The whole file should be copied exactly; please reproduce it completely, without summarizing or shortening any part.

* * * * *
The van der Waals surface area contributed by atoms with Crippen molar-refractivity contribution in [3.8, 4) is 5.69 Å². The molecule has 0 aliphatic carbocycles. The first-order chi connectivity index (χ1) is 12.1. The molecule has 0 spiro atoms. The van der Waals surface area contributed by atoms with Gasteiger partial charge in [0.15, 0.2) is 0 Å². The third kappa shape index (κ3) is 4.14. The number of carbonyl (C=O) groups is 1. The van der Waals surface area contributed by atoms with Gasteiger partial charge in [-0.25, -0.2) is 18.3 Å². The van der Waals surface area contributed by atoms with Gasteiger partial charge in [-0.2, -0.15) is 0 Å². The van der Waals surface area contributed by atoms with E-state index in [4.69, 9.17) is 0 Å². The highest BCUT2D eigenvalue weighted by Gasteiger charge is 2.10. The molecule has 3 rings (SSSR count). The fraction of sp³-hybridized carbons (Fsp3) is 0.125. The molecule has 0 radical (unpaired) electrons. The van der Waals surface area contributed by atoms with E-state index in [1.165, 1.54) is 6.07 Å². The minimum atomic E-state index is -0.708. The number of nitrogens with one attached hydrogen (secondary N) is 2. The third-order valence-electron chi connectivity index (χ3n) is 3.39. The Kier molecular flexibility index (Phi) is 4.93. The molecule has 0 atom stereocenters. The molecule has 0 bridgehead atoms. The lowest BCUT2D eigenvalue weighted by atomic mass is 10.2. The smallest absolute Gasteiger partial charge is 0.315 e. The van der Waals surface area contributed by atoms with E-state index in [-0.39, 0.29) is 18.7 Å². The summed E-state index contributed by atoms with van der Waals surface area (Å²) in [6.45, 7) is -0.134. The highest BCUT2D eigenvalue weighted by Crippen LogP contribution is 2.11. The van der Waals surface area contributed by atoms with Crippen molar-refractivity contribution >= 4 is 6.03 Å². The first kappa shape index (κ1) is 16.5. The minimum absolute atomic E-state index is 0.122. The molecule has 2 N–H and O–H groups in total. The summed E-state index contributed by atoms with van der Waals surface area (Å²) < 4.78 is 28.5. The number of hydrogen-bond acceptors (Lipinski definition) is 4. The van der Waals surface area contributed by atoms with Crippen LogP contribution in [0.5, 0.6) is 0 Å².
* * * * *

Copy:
The van der Waals surface area contributed by atoms with Crippen molar-refractivity contribution in [3.8, 4) is 5.69 Å². The molecule has 0 aliphatic carbocycles. The first-order chi connectivity index (χ1) is 12.1. The molecule has 0 spiro atoms. The van der Waals surface area contributed by atoms with Gasteiger partial charge in [0.15, 0.2) is 0 Å². The third kappa shape index (κ3) is 4.14. The number of carbonyl (C=O) groups is 1. The van der Waals surface area contributed by atoms with Gasteiger partial charge in [-0.25, -0.2) is 18.3 Å². The van der Waals surface area contributed by atoms with Gasteiger partial charge in [-0.2, -0.15) is 0 Å². The van der Waals surface area contributed by atoms with E-state index in [4.69, 9.17) is 0 Å². The highest BCUT2D eigenvalue weighted by Gasteiger charge is 2.10. The molecule has 3 rings (SSSR count). The fraction of sp³-hybridized carbons (Fsp3) is 0.125. The molecule has 0 radical (unpaired) electrons. The van der Waals surface area contributed by atoms with E-state index in [1.165, 1.54) is 6.07 Å². The minimum atomic E-state index is -0.708. The number of nitrogens with one attached hydrogen (secondary N) is 2. The third-order valence-electron chi connectivity index (χ3n) is 3.39. The Kier molecular flexibility index (Phi) is 4.93. The molecule has 0 atom stereocenters. The molecule has 0 bridgehead atoms. The lowest BCUT2D eigenvalue weighted by atomic mass is 10.2. The smallest absolute Gasteiger partial charge is 0.315 e. The van der Waals surface area contributed by atoms with E-state index in [-0.39, 0.29) is 18.7 Å². The summed E-state index contributed by atoms with van der Waals surface area (Å²) in [6.45, 7) is -0.134. The highest BCUT2D eigenvalue weighted by Crippen LogP contribution is 2.11. The van der Waals surface area contributed by atoms with Crippen molar-refractivity contribution >= 4 is 6.03 Å². The first kappa shape index (κ1) is 16.5. The minimum absolute atomic E-state index is 0.122. The molecule has 2 N–H and O–H groups in total. The summed E-state index contributed by atoms with van der Waals surface area (Å²) < 4.78 is 28.5. The number of hydrogen-bond acceptors (Lipinski definition) is 4. The van der Waals surface area contributed by atoms with Crippen LogP contribution in [0.5, 0.6) is 0 Å².